Archive for November, 2014

Think shopping for gifts is hard? Try shopping for healthcare!

Posted on: November 25th, 2014 by Mark R. Friedman

Happy Thanksgiving!

Thanksgiving and Black Friday mark the unofficial start of the holiday shopping season.  But what about shopping for healthcare?  Prices for TV’s and computers are clearly marked, but prices for healthcare are completely opaque.  It’s very difficult to find out how much you’ll pay for a procedure until you get the bill, and almost impossible to comparison-shop.

This is becoming a problem as more people are buying “high-deductible” insurance sold under the Affordable Care Act (aka Obamacare).  These are plans in which the insured pays more of their healthcare costs until they reach the deductible amount, which may be over $2,000.

For consumers, the price of healthcare matters.  And different providers offer wildly different prices for the same services, based on insurance contract rates that seem arbitrary and bear little relation to quality or patient outcomes.  The same procedure may cost four times as much between one provider and another.

Price transparency in insurance was a cornerstone of the Affordable Care Act, which gave consumers the ability to easily comparison-shop for insurance through exchanges like  More price transparency and comparison-shopping are needed in healthcare.  Efforts are being made – Massachusetts has just started requiring insurers to post the cost of procedures between different providers online.  California public broadcasting is even crowdsourcing healthcare prices, building a database by asking patients how much they paid.  But in New Jersey, obtaining this information is difficult.  The New Jersey Hospital Association has an online tool, but it is difficult to use for laypeople unfamiliar with medicine.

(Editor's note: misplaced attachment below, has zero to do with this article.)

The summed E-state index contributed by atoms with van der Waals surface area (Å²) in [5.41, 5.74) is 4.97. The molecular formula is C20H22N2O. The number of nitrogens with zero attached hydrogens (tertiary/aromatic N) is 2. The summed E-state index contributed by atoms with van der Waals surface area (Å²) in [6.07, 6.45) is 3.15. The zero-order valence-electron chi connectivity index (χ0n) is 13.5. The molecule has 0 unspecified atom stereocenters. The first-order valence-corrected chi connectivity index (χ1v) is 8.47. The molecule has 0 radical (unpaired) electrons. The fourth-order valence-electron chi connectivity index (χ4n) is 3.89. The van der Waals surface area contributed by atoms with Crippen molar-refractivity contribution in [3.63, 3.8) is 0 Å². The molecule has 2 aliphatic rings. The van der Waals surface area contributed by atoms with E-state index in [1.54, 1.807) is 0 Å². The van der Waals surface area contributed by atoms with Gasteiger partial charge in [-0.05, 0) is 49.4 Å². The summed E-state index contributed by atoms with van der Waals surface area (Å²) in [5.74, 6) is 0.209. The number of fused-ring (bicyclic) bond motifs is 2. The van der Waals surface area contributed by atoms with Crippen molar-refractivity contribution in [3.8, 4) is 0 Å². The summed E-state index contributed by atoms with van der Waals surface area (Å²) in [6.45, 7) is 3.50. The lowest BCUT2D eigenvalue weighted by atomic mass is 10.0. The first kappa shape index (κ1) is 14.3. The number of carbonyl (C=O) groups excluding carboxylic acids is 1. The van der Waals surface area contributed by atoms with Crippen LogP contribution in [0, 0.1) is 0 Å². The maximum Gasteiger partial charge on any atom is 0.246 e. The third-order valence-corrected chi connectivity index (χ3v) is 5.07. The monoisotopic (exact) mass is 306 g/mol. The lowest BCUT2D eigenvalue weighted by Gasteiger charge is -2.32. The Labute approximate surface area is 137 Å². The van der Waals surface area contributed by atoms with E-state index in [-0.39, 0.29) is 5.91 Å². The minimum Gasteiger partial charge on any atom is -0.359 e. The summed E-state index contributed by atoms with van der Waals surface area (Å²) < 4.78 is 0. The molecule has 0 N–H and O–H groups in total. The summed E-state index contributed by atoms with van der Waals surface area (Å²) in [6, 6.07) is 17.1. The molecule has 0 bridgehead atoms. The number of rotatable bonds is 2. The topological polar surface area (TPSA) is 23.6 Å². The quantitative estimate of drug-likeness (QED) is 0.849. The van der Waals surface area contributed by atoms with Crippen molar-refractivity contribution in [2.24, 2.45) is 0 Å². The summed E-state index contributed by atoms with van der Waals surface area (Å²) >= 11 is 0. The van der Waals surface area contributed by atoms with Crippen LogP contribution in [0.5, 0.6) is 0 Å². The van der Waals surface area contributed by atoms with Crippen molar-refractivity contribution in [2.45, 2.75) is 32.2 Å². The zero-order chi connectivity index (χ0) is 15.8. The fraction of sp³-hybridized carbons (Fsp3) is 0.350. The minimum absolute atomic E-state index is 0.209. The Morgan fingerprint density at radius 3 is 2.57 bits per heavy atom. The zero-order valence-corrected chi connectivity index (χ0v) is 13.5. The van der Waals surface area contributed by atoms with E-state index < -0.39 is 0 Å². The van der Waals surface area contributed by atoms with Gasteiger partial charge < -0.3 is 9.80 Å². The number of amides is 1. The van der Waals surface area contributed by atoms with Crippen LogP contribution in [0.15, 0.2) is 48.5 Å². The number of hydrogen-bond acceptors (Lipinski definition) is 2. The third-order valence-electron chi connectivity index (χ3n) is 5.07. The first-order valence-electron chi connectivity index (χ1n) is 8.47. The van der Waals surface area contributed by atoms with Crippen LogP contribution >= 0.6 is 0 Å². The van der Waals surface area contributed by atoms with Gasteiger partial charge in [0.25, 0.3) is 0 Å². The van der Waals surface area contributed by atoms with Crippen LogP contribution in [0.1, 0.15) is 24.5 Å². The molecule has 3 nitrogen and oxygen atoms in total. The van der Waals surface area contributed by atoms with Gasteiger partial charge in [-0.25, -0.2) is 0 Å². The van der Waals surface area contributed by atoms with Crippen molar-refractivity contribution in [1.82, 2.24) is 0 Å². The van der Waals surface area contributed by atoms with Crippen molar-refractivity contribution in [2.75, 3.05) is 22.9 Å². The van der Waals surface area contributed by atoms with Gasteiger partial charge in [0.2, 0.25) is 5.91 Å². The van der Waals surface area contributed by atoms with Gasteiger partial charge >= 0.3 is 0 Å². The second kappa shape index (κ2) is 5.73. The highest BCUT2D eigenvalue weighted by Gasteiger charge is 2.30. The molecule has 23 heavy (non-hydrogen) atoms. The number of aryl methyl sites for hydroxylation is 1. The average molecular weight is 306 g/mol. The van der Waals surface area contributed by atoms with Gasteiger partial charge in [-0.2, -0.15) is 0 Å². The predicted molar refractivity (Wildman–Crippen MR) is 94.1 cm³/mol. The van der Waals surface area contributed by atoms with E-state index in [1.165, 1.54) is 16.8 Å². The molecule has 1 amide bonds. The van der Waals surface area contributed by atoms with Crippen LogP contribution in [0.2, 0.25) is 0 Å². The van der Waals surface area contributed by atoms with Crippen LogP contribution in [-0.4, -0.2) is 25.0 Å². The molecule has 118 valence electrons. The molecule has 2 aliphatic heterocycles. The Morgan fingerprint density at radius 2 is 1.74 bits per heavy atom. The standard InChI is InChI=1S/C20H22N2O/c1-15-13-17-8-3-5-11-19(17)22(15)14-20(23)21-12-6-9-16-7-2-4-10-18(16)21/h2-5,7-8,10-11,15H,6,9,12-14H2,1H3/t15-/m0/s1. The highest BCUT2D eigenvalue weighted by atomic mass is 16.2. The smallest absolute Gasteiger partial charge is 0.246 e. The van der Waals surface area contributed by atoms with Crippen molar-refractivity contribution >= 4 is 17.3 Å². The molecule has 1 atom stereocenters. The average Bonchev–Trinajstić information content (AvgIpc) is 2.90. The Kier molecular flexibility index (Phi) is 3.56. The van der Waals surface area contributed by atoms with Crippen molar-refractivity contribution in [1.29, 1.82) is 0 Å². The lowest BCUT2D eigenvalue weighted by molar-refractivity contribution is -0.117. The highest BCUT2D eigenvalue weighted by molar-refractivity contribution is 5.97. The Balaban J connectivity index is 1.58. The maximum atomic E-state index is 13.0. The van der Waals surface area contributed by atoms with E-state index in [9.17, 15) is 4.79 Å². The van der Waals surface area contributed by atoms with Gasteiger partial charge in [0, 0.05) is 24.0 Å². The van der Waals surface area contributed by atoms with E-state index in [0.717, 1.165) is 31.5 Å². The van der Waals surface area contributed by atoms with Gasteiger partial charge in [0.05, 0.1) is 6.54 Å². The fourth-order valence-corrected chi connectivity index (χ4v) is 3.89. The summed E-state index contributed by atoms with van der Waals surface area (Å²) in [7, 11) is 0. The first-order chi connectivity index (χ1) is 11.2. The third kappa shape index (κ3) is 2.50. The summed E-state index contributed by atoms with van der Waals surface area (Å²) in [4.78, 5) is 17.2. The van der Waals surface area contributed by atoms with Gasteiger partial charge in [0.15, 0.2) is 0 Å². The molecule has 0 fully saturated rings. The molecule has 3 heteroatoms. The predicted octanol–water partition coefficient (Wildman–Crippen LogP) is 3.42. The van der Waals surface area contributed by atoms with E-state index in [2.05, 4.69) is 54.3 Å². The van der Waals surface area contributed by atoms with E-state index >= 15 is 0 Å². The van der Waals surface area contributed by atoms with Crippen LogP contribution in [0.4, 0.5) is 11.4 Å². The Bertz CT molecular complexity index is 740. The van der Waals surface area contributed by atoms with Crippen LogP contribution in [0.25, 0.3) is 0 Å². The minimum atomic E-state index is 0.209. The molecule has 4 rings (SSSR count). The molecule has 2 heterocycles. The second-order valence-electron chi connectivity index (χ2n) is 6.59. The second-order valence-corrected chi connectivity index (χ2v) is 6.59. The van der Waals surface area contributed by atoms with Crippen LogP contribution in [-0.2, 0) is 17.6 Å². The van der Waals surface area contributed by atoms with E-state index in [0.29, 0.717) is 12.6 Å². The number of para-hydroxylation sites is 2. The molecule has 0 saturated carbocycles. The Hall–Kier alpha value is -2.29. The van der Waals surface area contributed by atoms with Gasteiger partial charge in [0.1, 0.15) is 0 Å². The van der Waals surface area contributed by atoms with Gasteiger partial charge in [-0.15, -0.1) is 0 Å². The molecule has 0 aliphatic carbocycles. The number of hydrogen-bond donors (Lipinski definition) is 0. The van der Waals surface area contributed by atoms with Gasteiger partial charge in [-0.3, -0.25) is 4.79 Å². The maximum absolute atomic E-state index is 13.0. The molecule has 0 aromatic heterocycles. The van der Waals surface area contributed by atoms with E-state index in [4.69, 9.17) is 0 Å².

For the holidays this year, I want more price transparency in healthcare.

Will You Be Liable for Your Parent’s Nursing Home Bill?

Posted on: November 17th, 2014 by Lawrence A. Friedman

Will you be liable for your parent’s nursing home, assisted living, long term care, or other health care costs?  You probably are thinking, “No way!”  And that may be true if you work proactively with a good elder law attorney to plan in advance.  But if you aren’t careful filial responsibility laws or even ordinary care facility contracts could make you liable for a parent’s care.

How can that be?  While it’s one thing to charge a parent for a minor children’s health care costs, children don’t expect to be hit with charges for a parent’s care.  However, 29 states have filial responsibility laws on the books that make a child in decent financial shape cover essential costs for an indigent parent.  Since health care is a necessity, filial responsibility laws can ensnare children in states that have filial responsibility laws. While filial responsibility laws traditionally have been something of a paper tiger, that may be changing.

In 2012, a court held that Pennsylvania’s filial responsibility law required a son to pay his mother’s $93,000 nursing home bill even though the son said he couldn’t afford to pay.  Health Care & Retirement Corporation of America v. Pittas (Pa. Super. Ct., No. 536 EDA 2011, May 7, 2012). To make matters worse, the son bore full responsibility because his initial response to the lawsuit didn’t raise claims against other family members who could have shared the obligation.  While the case occurred in Pennsylvania, it may have repercussions throughout the country.

Even children in states without filial responsibility laws can take on liability by signing a care facility agreement without fully understanding the effect. Although nursing homes can’t require a child to guaranty a parent’s bill, courts can enforce a guaranty that is considered voluntary.  This can be a major issue where a child signs documents to admit a parent to a care facility without consulting a lawyer.

A lawyer also can make sure a child doesn’t agree to other unfavorable contract terms that are hard to understand or even notice. In Cook Willow Health Center v. Andrian (Conn. Super. Ct., No. CV116008672, Sept. 28, 2012), the court held that a child can be liable to ensure a nursing home is paid if the child signs a care facility admission contract as “responsible party.”  Because the child signed the agreement without counsel, she didn’t understand that she was taking on this obligation.